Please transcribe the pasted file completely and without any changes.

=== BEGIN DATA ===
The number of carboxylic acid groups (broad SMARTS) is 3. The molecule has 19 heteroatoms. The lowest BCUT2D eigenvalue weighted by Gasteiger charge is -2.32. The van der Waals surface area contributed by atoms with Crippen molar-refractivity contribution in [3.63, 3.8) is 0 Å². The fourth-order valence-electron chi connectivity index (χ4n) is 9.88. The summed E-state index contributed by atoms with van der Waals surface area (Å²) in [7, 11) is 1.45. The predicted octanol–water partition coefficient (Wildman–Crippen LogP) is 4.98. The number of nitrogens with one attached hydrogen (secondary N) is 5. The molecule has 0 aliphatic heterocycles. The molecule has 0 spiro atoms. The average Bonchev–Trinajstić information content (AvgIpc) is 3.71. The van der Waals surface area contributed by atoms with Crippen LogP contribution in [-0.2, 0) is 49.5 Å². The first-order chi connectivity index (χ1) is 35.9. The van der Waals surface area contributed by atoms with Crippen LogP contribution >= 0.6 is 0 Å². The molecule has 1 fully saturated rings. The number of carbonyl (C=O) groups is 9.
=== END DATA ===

The number of carboxylic acid groups (broad SMARTS) is 3. The molecule has 19 heteroatoms. The lowest BCUT2D eigenvalue weighted by Gasteiger charge is -2.32. The van der Waals surface area contributed by atoms with Crippen molar-refractivity contribution in [3.63, 3.8) is 0 Å². The fourth-order valence-electron chi connectivity index (χ4n) is 9.88. The summed E-state index contributed by atoms with van der Waals surface area (Å²) in [7, 11) is 1.45. The predicted octanol–water partition coefficient (Wildman–Crippen LogP) is 4.98. The number of nitrogens with one attached hydrogen (secondary N) is 5. The molecule has 0 aliphatic heterocycles. The molecule has 0 spiro atoms. The average Bonchev–Trinajstić information content (AvgIpc) is 3.71. The van der Waals surface area contributed by atoms with Crippen LogP contribution in [-0.2, 0) is 49.5 Å². The first-order chi connectivity index (χ1) is 35.9. The van der Waals surface area contributed by atoms with Crippen LogP contribution >= 0.6 is 0 Å². The molecule has 1 fully saturated rings. The number of carbonyl (C=O) groups is 9.